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Analyst Interview: David Song on Portugal, the ECB, the Fed and ZIRP

Analyst Interview: David Song on Portugal, the ECB, the Fed and ZIRP

David Song, Strategist

• Do you think that a potential Greek default will cause Portugal, at present rated junk by all three of the major rating agencies, to default as well?

A Greek default would certainly rattle investor confidence, but will have little influence in pushing Portugal to default on its debt as the European Central Bank continues to shore up the financial system. The ECB’s LTRO has helped to alleviate funding costs for Portugal and conditions should improve further as the central bank prepares to launch its second unlimited three-year loan facility at the end of the month. In turn, the efforts should help Portugal to meet its debt obligations and the region should be able to tap the bond market over the medium-term as the government takes extraordinary steps to balance public finances.

• What is the chance of the ECB performing another interest rate cut by 25 bps at the upcoming meeting, such as it was hinted by Draghi? Has the situation in the Eurozone improved enough for the central bank to refrain from a cut for now?

There’s a good chance of seeing another 25bp rate cut by European Central Bank President Mario Draghi as the euro-area remains at risk of a major economic downturn in 2012. In turn, we may see the Governing Council carry its easing cycle into the second-half of the year as subdued growth dampens the outlook for inflation. As the ECB maintains it’s one and only mandate to preserve price stability; the disinflationary environment may encourage Mr. Draghi to maintain a dovish tone for monetary policy and the central bank head may weigh additional measures to shore up the ailing economy as the fundamental outlook for the region remains clouded with high uncertainty.

• Will recent, weaker than expected US economic data induce the Fed to introduce QE3 in the first quarter of 2012?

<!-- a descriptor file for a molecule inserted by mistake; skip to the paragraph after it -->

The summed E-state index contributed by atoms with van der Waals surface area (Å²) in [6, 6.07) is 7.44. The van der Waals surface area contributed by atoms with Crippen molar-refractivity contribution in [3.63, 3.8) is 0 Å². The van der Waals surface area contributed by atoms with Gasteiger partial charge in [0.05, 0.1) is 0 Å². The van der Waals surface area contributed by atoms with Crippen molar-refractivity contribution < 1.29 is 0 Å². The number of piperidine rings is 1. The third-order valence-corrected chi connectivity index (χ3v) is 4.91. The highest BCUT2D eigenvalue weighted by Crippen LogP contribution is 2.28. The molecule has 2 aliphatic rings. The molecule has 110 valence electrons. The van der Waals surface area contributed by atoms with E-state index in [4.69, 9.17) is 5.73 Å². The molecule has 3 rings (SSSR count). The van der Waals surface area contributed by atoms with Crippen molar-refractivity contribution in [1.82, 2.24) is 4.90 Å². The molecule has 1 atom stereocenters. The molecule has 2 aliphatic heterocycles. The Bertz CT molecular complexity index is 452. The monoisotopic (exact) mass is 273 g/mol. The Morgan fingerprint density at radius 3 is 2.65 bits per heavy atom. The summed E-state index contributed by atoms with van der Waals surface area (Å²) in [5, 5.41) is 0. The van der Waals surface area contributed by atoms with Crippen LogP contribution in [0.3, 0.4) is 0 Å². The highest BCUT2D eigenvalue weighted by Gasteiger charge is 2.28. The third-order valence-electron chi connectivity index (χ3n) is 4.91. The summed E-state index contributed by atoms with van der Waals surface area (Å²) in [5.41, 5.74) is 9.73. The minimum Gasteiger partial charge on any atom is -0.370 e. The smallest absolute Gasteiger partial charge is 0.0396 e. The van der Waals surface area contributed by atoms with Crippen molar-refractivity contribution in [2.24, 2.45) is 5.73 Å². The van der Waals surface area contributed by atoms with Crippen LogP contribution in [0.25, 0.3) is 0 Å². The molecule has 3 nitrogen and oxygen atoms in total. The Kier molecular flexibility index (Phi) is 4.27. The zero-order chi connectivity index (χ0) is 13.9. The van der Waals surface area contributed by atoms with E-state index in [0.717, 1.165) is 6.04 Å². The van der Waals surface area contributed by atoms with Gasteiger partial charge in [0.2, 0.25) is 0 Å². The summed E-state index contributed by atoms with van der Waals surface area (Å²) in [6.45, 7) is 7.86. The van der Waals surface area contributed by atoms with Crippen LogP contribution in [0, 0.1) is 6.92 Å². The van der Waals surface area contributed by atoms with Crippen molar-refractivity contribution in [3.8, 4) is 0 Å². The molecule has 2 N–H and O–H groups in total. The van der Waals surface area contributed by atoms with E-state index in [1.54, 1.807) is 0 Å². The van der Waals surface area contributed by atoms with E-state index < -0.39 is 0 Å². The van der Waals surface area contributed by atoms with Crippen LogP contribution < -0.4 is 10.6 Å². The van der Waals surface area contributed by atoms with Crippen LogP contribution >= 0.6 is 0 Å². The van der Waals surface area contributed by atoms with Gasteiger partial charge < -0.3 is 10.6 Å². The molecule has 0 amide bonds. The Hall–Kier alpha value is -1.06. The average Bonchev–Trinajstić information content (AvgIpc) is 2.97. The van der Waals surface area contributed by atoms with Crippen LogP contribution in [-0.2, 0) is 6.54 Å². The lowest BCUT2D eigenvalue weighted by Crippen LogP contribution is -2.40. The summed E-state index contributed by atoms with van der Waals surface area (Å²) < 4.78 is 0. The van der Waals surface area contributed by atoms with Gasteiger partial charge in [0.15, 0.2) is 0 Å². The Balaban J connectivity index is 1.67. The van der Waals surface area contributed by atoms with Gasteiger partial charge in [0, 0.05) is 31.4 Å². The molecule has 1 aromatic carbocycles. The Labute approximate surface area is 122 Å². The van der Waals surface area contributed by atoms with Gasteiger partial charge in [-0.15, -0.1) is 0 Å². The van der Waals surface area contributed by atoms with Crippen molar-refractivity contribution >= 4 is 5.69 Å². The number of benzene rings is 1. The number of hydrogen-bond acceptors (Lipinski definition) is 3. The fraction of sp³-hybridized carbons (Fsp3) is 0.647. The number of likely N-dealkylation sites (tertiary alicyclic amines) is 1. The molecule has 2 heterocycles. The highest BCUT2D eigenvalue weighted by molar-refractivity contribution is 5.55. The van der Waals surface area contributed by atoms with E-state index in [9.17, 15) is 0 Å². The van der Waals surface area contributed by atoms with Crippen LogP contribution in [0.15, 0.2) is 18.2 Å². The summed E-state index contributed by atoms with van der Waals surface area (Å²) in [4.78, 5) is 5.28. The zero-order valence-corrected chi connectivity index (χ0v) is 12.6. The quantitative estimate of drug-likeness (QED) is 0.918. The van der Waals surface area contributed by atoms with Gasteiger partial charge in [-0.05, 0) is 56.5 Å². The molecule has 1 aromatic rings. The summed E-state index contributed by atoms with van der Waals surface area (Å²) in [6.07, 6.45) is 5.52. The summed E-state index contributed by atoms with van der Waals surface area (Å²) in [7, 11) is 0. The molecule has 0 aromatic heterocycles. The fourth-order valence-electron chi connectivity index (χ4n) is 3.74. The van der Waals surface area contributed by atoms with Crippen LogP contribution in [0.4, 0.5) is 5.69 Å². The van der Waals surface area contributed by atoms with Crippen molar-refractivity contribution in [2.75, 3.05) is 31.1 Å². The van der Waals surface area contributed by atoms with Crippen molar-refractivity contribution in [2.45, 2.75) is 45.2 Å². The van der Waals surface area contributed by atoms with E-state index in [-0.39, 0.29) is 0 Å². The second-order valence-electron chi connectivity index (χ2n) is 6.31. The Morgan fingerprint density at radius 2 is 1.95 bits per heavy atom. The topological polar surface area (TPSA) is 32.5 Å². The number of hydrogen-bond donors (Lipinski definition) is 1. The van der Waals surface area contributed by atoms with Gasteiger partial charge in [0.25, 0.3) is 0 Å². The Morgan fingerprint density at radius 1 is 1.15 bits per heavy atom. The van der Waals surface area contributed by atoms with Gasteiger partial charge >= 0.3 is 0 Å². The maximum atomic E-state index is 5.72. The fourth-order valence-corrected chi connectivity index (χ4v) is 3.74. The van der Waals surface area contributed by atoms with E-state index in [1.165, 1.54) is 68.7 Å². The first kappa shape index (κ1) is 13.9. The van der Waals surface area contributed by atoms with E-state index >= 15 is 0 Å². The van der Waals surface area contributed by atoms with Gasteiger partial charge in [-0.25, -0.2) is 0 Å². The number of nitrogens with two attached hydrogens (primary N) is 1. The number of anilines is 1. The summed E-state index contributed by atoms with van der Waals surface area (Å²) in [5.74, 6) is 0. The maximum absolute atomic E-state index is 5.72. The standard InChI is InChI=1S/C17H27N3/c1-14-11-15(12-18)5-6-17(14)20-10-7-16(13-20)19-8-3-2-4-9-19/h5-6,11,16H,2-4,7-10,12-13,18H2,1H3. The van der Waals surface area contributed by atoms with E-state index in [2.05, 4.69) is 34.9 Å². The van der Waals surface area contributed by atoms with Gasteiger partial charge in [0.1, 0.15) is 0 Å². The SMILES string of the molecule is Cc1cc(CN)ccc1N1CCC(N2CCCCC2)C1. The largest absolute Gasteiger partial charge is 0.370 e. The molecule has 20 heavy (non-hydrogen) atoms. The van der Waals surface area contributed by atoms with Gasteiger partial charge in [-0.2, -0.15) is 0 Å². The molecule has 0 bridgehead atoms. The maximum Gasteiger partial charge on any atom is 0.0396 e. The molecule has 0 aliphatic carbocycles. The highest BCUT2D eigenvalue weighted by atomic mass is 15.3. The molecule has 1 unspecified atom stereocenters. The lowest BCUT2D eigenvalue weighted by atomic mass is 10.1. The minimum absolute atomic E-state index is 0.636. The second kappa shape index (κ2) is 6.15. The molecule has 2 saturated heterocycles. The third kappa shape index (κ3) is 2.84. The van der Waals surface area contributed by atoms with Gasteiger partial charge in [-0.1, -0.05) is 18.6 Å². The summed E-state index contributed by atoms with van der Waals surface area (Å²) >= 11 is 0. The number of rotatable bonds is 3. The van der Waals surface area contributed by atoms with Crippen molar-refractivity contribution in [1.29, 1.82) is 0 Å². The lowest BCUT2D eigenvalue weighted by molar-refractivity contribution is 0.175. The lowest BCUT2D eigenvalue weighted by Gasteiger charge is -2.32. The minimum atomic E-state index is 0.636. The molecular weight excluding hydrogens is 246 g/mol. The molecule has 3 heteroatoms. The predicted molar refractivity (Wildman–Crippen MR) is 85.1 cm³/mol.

Although the Fed continues to highlight the ongoing slack within the economy, the central bank has limited scope to expand its balance sheet further as the risk of a double-dip recession subsides. As Fed officials expect to see a more robust recovery in 2012, the stickiness in the core rate of inflation could spur a growing rift within the central bank and we may see the FOMC stick to its wait-and-see approach throughout the first-half of the year as private sector activity gradually gathers pace.

• Changes in policies, such as we witnessed last week when the Fed announced that it would maintain a zero-interest policy for three years instead of just another 1-1/2 years as announced previously; do you think this announcement will be carried through, and markets will explode upwards?

In light of the recent comments from the Federal Reserve, it seems as though the central bank will preserve its zero interest rate policy throughout 2012. However, there’s been talk that we may see the FOMC start to normalize next year should the rise in economic activity fuel faster inflation. Indeed, the ‘pledge’ by the Fed is one of the key tools that the central bank has enlisted to compliment the highly accommodative policy and we should see the FOMC continue to utilize the transmission mechanism to prop up the real economy as the committee aims to encourage a stronger recovery.

• Recent COT data show record numbers in net short positions in the Euro. How much has such a positioning influenced the recent gains in EURUSD?

Indeed, the short squeeze in the EURUSD may have contributed the recent rise in the exchange rate, but the COT data should be taken with a grain of salt as it lags in nature. Nevertheless, it seems as though currency traders may have been overly bearish on the EURUSD as the Greek impasse sparked speculation for a default. However, we expect to see the single currency face additional headwinds in 2012 as the fundamental outlook for the euro-area remains bleak. Additionally, the recent appreciation in the single currency appears to be coming off on hopes that Greece will get clearance for its second bailout package, but the ‘Euro euphoria’ is likely to be short-lived as we expect the ECB to cast a weakened outlook for the region.

• Any intermarket relationship or correlation have you been following lately? Please explain.

As the Fed pledges to maintain its zero interest rate policy well into 2014, the correlation between risk sentiment and the U.S. dollar will remain intact over the medium-term. As market participants continue to treat the USD as a safe-haven, a rise in risk-taking behavior will dampen the appeal of the reserve currency, while the greenback would benefit when investors become risk-adverse. This dynamic will be an ongoing theme as long as the FOMC maintains a dovish tone for monetary policy. This relationship can be clearly seen between high-yielding currencies and global equity prices. A clear example is the AUDUSD’s relationship to the Dow Jones Industrial Average, where a 20-Day rolling correlation shows a print of 0.64. The positive correlation between the AUDUSD and the Dow gives us a good gauge on how the AUDUSD should perform when we see higher equity prices, but we expect to see the strong ties between the two asset classes break down once the Fed prepares to normalize monetary policy.

--- Answers provided by David Song, Currency Analyst for for an interview with FX Street.

To contact David, e-mail Follow me on Twitter at @DavidJSong

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